by women for women

Virago’s List of Best and Worst Love Songs (Ara’s)

1) Into Your Arms/Nick Cave

Nick Cave can murder us with eroticism then resurrect us with something biblical. “Into Your Arms” is a six inch gold blade cutting through a faint heart. It is mutiny in heaven and the messiah ward. You will get lost in the music, like a rainy night in Soho in God’s motel. Love is like the sweetest embrace by the river at night. The moon is in the gutter but all the pretty little horses come into my sleep. Love is delirium, an idiot prayer, clean hands dirty hands and the ship of fools. So come sweetheart come. Come into my arms, kiss me black and find the dim locator. You’re home, sweet home.

2) To Ramona/Bob Dylan

The first time I heard this song I was walking in forest behind an old farmhouse. It seemed like Dylan was telling me to break free and run. I was a girl from the country who never wanted to ride a horse, a spirit in a world that never fit me the way it promised it would. I felt guilty for not loving a boy that loved me but I felt more guilty for pretending that I did. Inside I was slowly buying a bus ticket to gone. I walked through the fields for ten more years before I jumped the picket fence. No matter how much that boy loved me, I just couldn’t be a part of a world that didn’t exist.

3) Within Your Reach/The Replacements

Courtney Love’s favorite Replacement’s song. When Westerberg came up with the line: “Live without your touch, die within your reach” he wrote himself into lyrical infamy. Is there anything more suspended than loving someone who can never be yours but taking what you can get, because it’s better than getting nothing? The quiet desperation in Westerberg’s voice can’t be misheard. He’s singing about something he’s had between his fingers and couldn’t hold onto tightly enough. Stars are most beautiful when they’re dying.

1) The Lady in Red/Chris De Burgh

Hate. It. My father thought this song was the greatest. Whenever he got attached to a love song, we would hear it over and over until he got over it. He had it on repeat in the garage while he ran on the treadmill. I sat on the back porch smoking a Newport 100 wondering what in the fuck he saw in that pussified excuse for a love song. Then, he got my mother on it. So I was getting it from inside and outside the house. After about four weeks, my father moved onto Celine Dion…which brings me to my next, shitty, love song.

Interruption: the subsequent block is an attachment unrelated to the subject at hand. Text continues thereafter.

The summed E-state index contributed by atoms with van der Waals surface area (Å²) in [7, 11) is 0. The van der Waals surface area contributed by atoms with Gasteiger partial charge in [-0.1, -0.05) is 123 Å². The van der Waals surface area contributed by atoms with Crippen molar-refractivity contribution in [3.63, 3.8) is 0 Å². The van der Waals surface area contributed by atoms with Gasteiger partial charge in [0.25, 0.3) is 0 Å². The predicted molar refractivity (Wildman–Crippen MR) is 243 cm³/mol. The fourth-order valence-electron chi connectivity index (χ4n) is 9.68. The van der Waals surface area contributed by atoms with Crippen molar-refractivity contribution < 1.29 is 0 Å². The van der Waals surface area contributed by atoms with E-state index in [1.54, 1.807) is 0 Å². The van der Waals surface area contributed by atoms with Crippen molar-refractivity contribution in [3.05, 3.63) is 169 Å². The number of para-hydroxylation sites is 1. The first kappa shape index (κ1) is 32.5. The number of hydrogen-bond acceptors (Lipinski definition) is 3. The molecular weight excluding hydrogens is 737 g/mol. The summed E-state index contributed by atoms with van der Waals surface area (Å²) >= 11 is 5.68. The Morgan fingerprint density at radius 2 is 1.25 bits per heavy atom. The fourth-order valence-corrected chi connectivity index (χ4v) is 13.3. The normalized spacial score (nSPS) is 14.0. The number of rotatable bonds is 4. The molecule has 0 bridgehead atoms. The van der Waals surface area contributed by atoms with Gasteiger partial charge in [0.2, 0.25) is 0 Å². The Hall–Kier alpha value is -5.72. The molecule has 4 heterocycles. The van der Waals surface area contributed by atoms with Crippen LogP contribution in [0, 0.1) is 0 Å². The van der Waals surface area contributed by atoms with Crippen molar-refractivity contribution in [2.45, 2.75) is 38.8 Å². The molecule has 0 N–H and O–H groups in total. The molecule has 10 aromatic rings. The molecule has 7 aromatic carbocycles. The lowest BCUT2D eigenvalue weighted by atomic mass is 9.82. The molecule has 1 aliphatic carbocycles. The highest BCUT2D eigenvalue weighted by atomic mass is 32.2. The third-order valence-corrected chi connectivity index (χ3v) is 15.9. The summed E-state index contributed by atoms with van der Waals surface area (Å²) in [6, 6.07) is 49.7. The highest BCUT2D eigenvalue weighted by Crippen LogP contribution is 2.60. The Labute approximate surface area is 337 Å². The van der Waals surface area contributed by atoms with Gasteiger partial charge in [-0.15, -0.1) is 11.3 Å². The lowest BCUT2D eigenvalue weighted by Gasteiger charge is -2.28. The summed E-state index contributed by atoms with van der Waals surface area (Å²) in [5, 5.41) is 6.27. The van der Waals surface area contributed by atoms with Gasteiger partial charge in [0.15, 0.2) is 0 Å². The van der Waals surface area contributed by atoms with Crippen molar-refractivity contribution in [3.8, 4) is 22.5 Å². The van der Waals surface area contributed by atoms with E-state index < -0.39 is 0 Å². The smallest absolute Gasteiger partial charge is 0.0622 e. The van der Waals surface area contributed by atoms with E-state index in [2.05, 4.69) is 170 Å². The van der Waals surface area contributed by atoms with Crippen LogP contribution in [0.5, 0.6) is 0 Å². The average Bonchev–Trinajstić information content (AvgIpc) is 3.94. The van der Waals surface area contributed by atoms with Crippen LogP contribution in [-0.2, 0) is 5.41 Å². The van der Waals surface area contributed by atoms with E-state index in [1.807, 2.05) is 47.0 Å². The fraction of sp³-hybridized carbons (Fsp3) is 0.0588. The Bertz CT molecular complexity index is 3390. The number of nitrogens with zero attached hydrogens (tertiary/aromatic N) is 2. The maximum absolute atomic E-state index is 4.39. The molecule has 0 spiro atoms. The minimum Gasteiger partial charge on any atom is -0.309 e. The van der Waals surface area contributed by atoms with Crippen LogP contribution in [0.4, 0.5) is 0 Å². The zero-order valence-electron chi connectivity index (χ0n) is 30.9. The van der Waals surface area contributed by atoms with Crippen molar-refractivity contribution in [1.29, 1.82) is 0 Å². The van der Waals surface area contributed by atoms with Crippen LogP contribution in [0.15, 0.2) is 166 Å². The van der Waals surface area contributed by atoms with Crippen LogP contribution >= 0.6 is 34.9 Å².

2) The Power of Love/Celine Dion

Again. Hate it. To me, Celine Dion sounds like she swallowed one of those birthday party horns. I had to hear this song every morning for at least a month. My father lifted weights to this song, drove in the car to this song, watched the TV on mute to this song. When I told him it was the worst he looked like I just told him I did coke off of the hood of grandma’s car. Basically, this song is too clean. Like running my fingers across a dishwasher plate. I want a little dirty in my love songs. Like I will love you baby, love you…Real. Good. Mhmmm *Cue Barry White*.

3) Wonderful Tonight/Eric Clapton

Get your empty whiskey bottles ready, because I’m going to blast the hell out of Clapton. I never bought his pseudo blues shit for one second and I certainly didn’t buy this weak ass attempt at a love song. It depresses the hell out of me. If a man tells me I look wonderful, I suddenly feel like his mother’s new carpet. To me, it sounds like an apology after someone got caught with their trousers on the floor. “Come on baby. You look wonderful tonight. Dance with me like I just didn’t have my stuff out front.” This song is 2 a.m. at every piss-drunk bar where the hanger-oners are scrambling for some takeout. I would burn this song with the same match that lit Hendrix’s guitar on fire. Now that’s a love song.

 

About Ara Harris

Ara Harris
Music junkie, Atari 2600 bringer backer, word maker upper, loves to photograph and write about suburban decay. Ara grew up on a corner lot in small town Ohio. She began escaping the micro minds of the Midwest by listening to music, watching b films, and touring the cities in her mind. She wrote poetry on the back of algebra tests and asked Lou Reed to take her to prom. Two decades later she self published a full collection of poetry that one reader described as “a Tom Verlaine riff in every synapse”. She believes that we all have a gift, we just have to find it.
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